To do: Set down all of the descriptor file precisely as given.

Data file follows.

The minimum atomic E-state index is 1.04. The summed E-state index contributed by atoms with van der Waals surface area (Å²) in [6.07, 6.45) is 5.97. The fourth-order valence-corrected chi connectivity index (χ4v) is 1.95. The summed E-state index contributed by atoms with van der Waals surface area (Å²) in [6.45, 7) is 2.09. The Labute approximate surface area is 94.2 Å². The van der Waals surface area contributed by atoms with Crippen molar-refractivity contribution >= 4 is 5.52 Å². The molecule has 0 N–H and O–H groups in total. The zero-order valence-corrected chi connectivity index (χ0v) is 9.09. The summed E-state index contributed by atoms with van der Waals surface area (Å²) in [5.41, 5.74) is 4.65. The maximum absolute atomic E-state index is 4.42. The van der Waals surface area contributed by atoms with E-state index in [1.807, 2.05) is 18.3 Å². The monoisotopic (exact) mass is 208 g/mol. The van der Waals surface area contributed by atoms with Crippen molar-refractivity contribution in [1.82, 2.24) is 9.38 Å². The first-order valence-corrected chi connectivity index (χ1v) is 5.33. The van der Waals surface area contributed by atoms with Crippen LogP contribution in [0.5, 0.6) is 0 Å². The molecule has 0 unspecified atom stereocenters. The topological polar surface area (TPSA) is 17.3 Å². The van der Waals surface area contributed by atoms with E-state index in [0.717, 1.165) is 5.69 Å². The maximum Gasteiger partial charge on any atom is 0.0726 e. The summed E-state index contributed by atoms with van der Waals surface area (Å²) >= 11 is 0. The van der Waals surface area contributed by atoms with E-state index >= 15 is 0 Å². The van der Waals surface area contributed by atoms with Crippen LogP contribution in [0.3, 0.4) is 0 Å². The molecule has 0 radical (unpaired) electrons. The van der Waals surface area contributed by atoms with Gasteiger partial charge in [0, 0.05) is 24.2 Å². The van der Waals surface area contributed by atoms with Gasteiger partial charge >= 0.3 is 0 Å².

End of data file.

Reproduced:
The minimum atomic E-state index is 1.04. The summed E-state index contributed by atoms with van der Waals surface area (Å²) in [6.07, 6.45) is 5.97. The fourth-order valence-corrected chi connectivity index (χ4v) is 1.95. The summed E-state index contributed by atoms with van der Waals surface area (Å²) in [6.45, 7) is 2.09. The Labute approximate surface area is 94.2 Å². The van der Waals surface area contributed by atoms with Crippen molar-refractivity contribution >= 4 is 5.52 Å². The molecule has 0 N–H and O–H groups in total. The zero-order valence-corrected chi connectivity index (χ0v) is 9.09. The summed E-state index contributed by atoms with van der Waals surface area (Å²) in [5.41, 5.74) is 4.65. The maximum absolute atomic E-state index is 4.42. The van der Waals surface area contributed by atoms with E-state index in [1.807, 2.05) is 18.3 Å². The monoisotopic (exact) mass is 208 g/mol. The van der Waals surface area contributed by atoms with Crippen molar-refractivity contribution in [1.82, 2.24) is 9.38 Å². The first-order valence-corrected chi connectivity index (χ1v) is 5.33. The van der Waals surface area contributed by atoms with Crippen LogP contribution in [0.5, 0.6) is 0 Å². The molecule has 0 unspecified atom stereocenters. The topological polar surface area (TPSA) is 17.3 Å². The van der Waals surface area contributed by atoms with E-state index in [0.717, 1.165) is 5.69 Å². The maximum Gasteiger partial charge on any atom is 0.0726 e. The summed E-state index contributed by atoms with van der Waals surface area (Å²) >= 11 is 0. The van der Waals surface area contributed by atoms with E-state index >= 15 is 0 Å². The van der Waals surface area contributed by atoms with Crippen LogP contribution in [0.3, 0.4) is 0 Å². The molecule has 0 radical (unpaired) electrons. The van der Waals surface area contributed by atoms with Gasteiger partial charge in [0, 0.05) is 24.2 Å². The van der Waals surface area contributed by atoms with Gasteiger partial charge >= 0.3 is 0 Å².